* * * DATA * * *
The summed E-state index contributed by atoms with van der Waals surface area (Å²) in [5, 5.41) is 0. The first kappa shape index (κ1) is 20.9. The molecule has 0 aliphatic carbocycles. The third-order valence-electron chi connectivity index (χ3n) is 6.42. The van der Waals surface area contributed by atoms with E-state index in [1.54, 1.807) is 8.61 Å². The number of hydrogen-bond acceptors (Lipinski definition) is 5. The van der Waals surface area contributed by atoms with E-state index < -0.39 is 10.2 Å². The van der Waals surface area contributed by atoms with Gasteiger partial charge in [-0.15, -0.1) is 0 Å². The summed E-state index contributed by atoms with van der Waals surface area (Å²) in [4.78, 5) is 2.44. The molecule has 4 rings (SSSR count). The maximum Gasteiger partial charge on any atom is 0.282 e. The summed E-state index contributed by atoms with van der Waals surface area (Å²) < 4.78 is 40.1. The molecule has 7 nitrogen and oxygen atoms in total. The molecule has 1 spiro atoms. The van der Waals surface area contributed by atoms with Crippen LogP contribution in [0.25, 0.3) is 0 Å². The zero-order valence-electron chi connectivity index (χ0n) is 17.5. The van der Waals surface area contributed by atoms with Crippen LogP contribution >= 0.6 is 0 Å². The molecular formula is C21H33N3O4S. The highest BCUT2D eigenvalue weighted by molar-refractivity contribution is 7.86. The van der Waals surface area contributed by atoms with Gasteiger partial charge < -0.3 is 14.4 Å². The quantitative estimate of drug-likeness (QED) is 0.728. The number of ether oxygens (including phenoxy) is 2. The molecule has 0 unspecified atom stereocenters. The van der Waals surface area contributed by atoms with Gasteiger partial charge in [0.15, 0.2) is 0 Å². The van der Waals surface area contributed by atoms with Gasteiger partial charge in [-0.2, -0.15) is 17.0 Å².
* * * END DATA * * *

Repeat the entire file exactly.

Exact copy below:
The summed E-state index contributed by atoms with van der Waals surface area (Å²) in [5, 5.41) is 0. The first kappa shape index (κ1) is 20.9. The molecule has 0 aliphatic carbocycles. The third-order valence-electron chi connectivity index (χ3n) is 6.42. The van der Waals surface area contributed by atoms with E-state index in [1.54, 1.807) is 8.61 Å². The number of hydrogen-bond acceptors (Lipinski definition) is 5. The van der Waals surface area contributed by atoms with E-state index < -0.39 is 10.2 Å². The van der Waals surface area contributed by atoms with Gasteiger partial charge in [-0.15, -0.1) is 0 Å². The summed E-state index contributed by atoms with van der Waals surface area (Å²) in [4.78, 5) is 2.44. The molecule has 4 rings (SSSR count). The maximum Gasteiger partial charge on any atom is 0.282 e. The summed E-state index contributed by atoms with van der Waals surface area (Å²) < 4.78 is 40.1. The molecule has 7 nitrogen and oxygen atoms in total. The molecule has 1 spiro atoms. The van der Waals surface area contributed by atoms with Crippen LogP contribution in [0.25, 0.3) is 0 Å². The zero-order valence-electron chi connectivity index (χ0n) is 17.5. The van der Waals surface area contributed by atoms with Crippen LogP contribution >= 0.6 is 0 Å². The molecular formula is C21H33N3O4S. The highest BCUT2D eigenvalue weighted by molar-refractivity contribution is 7.86. The van der Waals surface area contributed by atoms with Gasteiger partial charge < -0.3 is 14.4 Å². The quantitative estimate of drug-likeness (QED) is 0.728. The number of ether oxygens (including phenoxy) is 2. The molecule has 0 unspecified atom stereocenters. The van der Waals surface area contributed by atoms with Gasteiger partial charge in [0.15, 0.2) is 0 Å². The van der Waals surface area contributed by atoms with Gasteiger partial charge in [-0.2, -0.15) is 17.0 Å².